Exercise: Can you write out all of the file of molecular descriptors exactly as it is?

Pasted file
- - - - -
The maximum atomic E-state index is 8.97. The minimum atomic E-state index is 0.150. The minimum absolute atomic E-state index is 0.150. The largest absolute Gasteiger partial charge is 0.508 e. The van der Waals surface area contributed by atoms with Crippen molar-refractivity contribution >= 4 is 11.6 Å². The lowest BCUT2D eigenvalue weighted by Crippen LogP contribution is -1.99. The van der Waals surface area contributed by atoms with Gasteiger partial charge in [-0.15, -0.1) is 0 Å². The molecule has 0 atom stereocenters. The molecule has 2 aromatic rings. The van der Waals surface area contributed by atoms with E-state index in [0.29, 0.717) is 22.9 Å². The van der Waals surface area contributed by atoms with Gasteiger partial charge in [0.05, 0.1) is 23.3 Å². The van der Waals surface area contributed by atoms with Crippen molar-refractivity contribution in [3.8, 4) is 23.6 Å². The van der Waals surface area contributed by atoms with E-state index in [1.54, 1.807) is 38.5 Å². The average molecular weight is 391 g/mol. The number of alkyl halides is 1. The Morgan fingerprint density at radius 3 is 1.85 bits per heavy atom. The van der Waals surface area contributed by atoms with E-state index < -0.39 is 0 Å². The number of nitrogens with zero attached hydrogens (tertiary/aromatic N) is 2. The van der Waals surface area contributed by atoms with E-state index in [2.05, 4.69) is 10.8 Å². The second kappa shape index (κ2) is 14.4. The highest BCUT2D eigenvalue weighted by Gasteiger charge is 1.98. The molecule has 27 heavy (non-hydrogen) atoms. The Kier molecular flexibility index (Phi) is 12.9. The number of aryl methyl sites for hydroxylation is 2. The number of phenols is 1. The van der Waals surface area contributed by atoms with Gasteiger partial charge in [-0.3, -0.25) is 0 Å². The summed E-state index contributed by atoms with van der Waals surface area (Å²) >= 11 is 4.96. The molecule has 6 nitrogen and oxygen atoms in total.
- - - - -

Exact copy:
The maximum atomic E-state index is 8.97. The minimum atomic E-state index is 0.150. The minimum absolute atomic E-state index is 0.150. The largest absolute Gasteiger partial charge is 0.508 e. The van der Waals surface area contributed by atoms with Crippen molar-refractivity contribution >= 4 is 11.6 Å². The lowest BCUT2D eigenvalue weighted by Crippen LogP contribution is -1.99. The van der Waals surface area contributed by atoms with Gasteiger partial charge in [-0.15, -0.1) is 0 Å². The molecule has 0 atom stereocenters. The molecule has 2 aromatic rings. The van der Waals surface area contributed by atoms with E-state index in [0.29, 0.717) is 22.9 Å². The van der Waals surface area contributed by atoms with Gasteiger partial charge in [0.05, 0.1) is 23.3 Å². The van der Waals surface area contributed by atoms with Crippen molar-refractivity contribution in [3.8, 4) is 23.6 Å². The van der Waals surface area contributed by atoms with E-state index in [1.54, 1.807) is 38.5 Å². The average molecular weight is 391 g/mol. The number of alkyl halides is 1. The Morgan fingerprint density at radius 3 is 1.85 bits per heavy atom. The van der Waals surface area contributed by atoms with E-state index < -0.39 is 0 Å². The number of nitrogens with zero attached hydrogens (tertiary/aromatic N) is 2. The van der Waals surface area contributed by atoms with E-state index in [2.05, 4.69) is 10.8 Å². The second kappa shape index (κ2) is 14.4. The highest BCUT2D eigenvalue weighted by Gasteiger charge is 1.98. The molecule has 27 heavy (non-hydrogen) atoms. The Kier molecular flexibility index (Phi) is 12.9. The number of aryl methyl sites for hydroxylation is 2. The number of phenols is 1. The van der Waals surface area contributed by atoms with Gasteiger partial charge in [-0.3, -0.25) is 0 Å². The summed E-state index contributed by atoms with van der Waals surface area (Å²) >= 11 is 4.96. The molecule has 6 nitrogen and oxygen atoms in total.